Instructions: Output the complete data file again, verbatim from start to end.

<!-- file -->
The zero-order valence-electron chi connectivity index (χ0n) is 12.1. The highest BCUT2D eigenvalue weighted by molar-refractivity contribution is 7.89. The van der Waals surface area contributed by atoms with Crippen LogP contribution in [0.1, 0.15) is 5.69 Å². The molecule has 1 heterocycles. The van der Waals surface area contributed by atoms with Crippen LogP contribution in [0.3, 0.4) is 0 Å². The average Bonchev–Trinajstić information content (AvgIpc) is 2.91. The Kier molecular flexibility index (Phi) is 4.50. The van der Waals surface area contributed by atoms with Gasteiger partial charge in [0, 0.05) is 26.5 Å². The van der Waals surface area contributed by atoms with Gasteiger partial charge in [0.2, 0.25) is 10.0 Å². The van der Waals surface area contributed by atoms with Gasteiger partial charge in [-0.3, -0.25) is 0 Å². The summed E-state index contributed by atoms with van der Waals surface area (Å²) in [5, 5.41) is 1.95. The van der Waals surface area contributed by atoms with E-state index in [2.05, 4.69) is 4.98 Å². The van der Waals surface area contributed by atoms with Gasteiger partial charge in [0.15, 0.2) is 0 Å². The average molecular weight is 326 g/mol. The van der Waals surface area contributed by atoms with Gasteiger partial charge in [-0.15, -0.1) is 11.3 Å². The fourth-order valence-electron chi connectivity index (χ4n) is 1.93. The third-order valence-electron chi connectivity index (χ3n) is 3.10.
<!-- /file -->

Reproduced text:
The zero-order valence-electron chi connectivity index (χ0n) is 12.1. The highest BCUT2D eigenvalue weighted by molar-refractivity contribution is 7.89. The van der Waals surface area contributed by atoms with Crippen LogP contribution in [0.1, 0.15) is 5.69 Å². The molecule has 1 heterocycles. The van der Waals surface area contributed by atoms with Crippen LogP contribution in [0.3, 0.4) is 0 Å². The average Bonchev–Trinajstić information content (AvgIpc) is 2.91. The Kier molecular flexibility index (Phi) is 4.50. The van der Waals surface area contributed by atoms with Gasteiger partial charge in [0, 0.05) is 26.5 Å². The van der Waals surface area contributed by atoms with Gasteiger partial charge in [0.2, 0.25) is 10.0 Å². The van der Waals surface area contributed by atoms with Gasteiger partial charge in [-0.3, -0.25) is 0 Å². The summed E-state index contributed by atoms with van der Waals surface area (Å²) in [5, 5.41) is 1.95. The van der Waals surface area contributed by atoms with E-state index in [2.05, 4.69) is 4.98 Å². The van der Waals surface area contributed by atoms with Gasteiger partial charge in [0.15, 0.2) is 0 Å². The average molecular weight is 326 g/mol. The van der Waals surface area contributed by atoms with Gasteiger partial charge in [-0.15, -0.1) is 11.3 Å². The fourth-order valence-electron chi connectivity index (χ4n) is 1.93. The third-order valence-electron chi connectivity index (χ3n) is 3.10.